The U.S. Supreme Court has rejected a global warming lawsuit brought by Connecticut, New York, Rhode Island, Vermont, Iowa and California against five big power companies. The case is being called the court's most important environmental ruling in years.
This Sunday, the Staatsoper and Staatskappelle will perform Ludwig van Beethoven's Symphony Nr. 5 in C minor, Op. 67 and Piano Concerto Nr. 5 in E-flat major, Op. 73. Daniel Barenboim will conduct with guest piano soloist Yuja Wang.
So, aside from free admission and a reason to leave the house on Sunday, what's the point in going to this particular performance?
Classical music concerts in Berlin...about as shocking a restaurant serving food. But in this particular case, missing the concert really would mean missing out.
Growing up in Gloucester England in the 1980s, Simon Pegg idolized American action heroes. Obsessed with Star Wars, he was the kind of kid who put a picture of Carrie Fisher/Princess Leia on his bedroom wall. In short, a nerd, who would channel his boyhood passions into a career in comedy and professional nerdom.
Former Utah Gov. Jon Huntsman formally kicks off his presidential campaign Tuesday, with New York's Statue of Liberty as a backdrop. He's hoping some tired and poor Republicans are yearning for a different kind of candidate. Huntsman holds moderate views on immigration and same-sex civil unions, and he wasn't afraid to serve in the Obama administration, as U.S. ambassador to China.
As governor, Huntsman was also a leader in a regional effort to control greenhouse gases, by capping carbon emissions and trading pollution permits.
Jim Risen, a reporter for The New York Times, will ask a court Tuesday to throw out a Justice Department subpoena. Risen says he doesn't want to testify against a CIA agent accused of leaking classified information.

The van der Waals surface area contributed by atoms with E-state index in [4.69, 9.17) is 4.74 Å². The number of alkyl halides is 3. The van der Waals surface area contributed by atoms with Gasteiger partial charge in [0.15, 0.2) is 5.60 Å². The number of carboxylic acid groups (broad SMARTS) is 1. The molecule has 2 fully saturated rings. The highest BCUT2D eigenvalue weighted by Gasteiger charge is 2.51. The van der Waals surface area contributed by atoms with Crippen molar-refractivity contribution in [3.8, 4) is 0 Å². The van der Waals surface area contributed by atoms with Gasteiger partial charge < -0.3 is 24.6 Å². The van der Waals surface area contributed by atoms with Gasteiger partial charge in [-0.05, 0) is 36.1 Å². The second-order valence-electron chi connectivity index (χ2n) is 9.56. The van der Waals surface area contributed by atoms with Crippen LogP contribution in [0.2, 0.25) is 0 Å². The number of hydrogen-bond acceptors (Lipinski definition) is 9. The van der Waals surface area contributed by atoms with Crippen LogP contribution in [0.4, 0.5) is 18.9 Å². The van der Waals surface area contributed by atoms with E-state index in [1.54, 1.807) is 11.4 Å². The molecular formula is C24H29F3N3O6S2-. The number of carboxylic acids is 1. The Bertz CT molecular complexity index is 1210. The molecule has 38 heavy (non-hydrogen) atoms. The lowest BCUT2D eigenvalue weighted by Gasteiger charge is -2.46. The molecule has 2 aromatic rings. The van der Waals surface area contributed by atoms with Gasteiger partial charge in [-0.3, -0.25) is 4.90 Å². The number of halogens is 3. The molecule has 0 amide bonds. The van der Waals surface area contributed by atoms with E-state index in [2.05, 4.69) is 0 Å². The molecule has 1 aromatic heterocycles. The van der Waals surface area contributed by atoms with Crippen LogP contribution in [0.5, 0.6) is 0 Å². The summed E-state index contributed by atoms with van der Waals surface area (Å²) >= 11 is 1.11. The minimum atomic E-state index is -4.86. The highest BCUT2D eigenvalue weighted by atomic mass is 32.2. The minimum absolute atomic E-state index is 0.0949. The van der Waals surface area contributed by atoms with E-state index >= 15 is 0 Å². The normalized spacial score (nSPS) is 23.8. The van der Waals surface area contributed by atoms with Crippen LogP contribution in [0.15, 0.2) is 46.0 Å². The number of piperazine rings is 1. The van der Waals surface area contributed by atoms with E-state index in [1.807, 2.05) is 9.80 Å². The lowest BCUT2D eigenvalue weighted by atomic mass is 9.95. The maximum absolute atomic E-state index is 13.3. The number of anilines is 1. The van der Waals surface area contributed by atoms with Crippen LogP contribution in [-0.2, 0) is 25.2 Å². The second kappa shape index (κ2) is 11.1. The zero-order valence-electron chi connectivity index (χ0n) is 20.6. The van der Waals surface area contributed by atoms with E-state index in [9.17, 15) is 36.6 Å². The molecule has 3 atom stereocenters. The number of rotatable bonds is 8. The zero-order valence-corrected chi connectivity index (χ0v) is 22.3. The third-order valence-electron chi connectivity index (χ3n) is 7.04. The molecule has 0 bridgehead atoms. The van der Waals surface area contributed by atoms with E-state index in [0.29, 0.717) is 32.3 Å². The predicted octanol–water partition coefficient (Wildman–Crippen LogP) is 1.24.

Risen has a history of digging for government secrets and finding pay dirt. He helped expose the government's warrantless wiretapping program. And he ventured into the shadows again to write a history of the CIA during President George W. Bush's years.
With 2011 marking the 150th anniversary of the Civil War's beginning, tourists and history buffs are expected to travel to famous battle sites, such as Gettysburg and Bull Run, in record numbers. Missouri would like some of that attention — only Virginia and Tennessee contain more Civil War battle sites.
Missouri was on the western front of the Civil War. The Battle of Wilson's Creek was fought there; in total, more than 1,000 skirmishes and battles took place in the state.
The organization that oversees Web addresses, the Internet Corporation for Assigned Names and Numbers, announced Monday in Singapore that it will allow nearly any word in any language to be an Internet address suffix.
There are currently 23 possible endings for a Web address — including the familiar dot-com, dot-gov, dot-edu and, of course, dot-org.
ICANN's new ruling, which may shake that up, is "the most significant change to the Internet, really, since it was created," according to Peter Dengate Thrush, chairman of ICANN's board of directors.
Climbing oil prices have led to higher airfares this summer. But not all passengers pay the same rate, says Scott Mayerowitz, airlines reporter for The Associated Press.
For a recent story, Mayerowitz and his colleague Samantha Bomkamp visited the airport and asked passengers what they had paid for their flight. "We found some incredible differences out there," he says.
Protesters in Yemen, along with key tribal and religious leaders, have spent months in the streets calling for the resignation of President Ali Abdullah Saleh and for new elections.
The Obama administration and Pentagon officials are expressing fears that al-Qaida in the Arabian Peninsula may take advantage of the current power vacuum to increase its influence. But some Yemen watchers say that while Saleh recovers in a Saudi hospital from wounds suffered during an attack on his palace, the U.S. is missing an opportunity to foster a diplomatic solution to the crisis.